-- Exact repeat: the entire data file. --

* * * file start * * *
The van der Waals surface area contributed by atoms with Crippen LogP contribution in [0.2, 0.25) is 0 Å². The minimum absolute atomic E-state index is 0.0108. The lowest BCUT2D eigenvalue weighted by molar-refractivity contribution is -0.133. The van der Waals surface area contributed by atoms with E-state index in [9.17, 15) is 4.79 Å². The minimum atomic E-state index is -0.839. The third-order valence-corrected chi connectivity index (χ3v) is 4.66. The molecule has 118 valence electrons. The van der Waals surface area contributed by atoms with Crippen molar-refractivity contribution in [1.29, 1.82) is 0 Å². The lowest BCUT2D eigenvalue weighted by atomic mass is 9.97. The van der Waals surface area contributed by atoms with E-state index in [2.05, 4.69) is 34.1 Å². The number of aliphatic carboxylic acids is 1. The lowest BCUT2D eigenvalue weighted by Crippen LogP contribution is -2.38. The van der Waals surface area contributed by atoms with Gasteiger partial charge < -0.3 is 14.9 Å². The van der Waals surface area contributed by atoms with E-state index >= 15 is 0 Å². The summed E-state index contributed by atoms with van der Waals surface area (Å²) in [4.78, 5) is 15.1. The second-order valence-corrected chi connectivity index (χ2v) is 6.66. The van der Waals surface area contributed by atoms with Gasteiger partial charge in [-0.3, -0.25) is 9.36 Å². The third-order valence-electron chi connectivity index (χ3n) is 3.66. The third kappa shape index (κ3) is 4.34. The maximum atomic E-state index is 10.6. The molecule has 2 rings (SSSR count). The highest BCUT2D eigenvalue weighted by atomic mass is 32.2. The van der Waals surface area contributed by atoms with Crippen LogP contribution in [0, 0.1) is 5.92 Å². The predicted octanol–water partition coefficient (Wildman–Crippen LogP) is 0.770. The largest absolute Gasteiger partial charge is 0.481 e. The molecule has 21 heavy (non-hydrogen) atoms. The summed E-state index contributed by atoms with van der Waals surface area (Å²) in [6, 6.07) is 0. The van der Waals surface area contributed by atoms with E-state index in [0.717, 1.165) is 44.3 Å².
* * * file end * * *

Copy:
The van der Waals surface area contributed by atoms with Crippen LogP contribution in [0.2, 0.25) is 0 Å². The minimum absolute atomic E-state index is 0.0108. The lowest BCUT2D eigenvalue weighted by molar-refractivity contribution is -0.133. The van der Waals surface area contributed by atoms with E-state index in [9.17, 15) is 4.79 Å². The minimum atomic E-state index is -0.839. The third-order valence-corrected chi connectivity index (χ3v) is 4.66. The molecule has 118 valence electrons. The van der Waals surface area contributed by atoms with Crippen molar-refractivity contribution in [1.29, 1.82) is 0 Å². The lowest BCUT2D eigenvalue weighted by atomic mass is 9.97. The van der Waals surface area contributed by atoms with E-state index in [2.05, 4.69) is 34.1 Å². The number of aliphatic carboxylic acids is 1. The lowest BCUT2D eigenvalue weighted by Crippen LogP contribution is -2.38. The van der Waals surface area contributed by atoms with Gasteiger partial charge < -0.3 is 14.9 Å². The van der Waals surface area contributed by atoms with E-state index >= 15 is 0 Å². The summed E-state index contributed by atoms with van der Waals surface area (Å²) in [4.78, 5) is 15.1. The second-order valence-corrected chi connectivity index (χ2v) is 6.66. The van der Waals surface area contributed by atoms with Gasteiger partial charge in [-0.3, -0.25) is 9.36 Å². The third-order valence-electron chi connectivity index (χ3n) is 3.66. The third kappa shape index (κ3) is 4.34. The maximum atomic E-state index is 10.6. The molecule has 2 rings (SSSR count). The highest BCUT2D eigenvalue weighted by atomic mass is 32.2. The van der Waals surface area contributed by atoms with Crippen LogP contribution in [0, 0.1) is 5.92 Å². The predicted octanol–water partition coefficient (Wildman–Crippen LogP) is 0.770. The largest absolute Gasteiger partial charge is 0.481 e. The molecule has 21 heavy (non-hydrogen) atoms. The summed E-state index contributed by atoms with van der Waals surface area (Å²) in [6, 6.07) is 0. The van der Waals surface area contributed by atoms with E-state index in [0.717, 1.165) is 44.3 Å².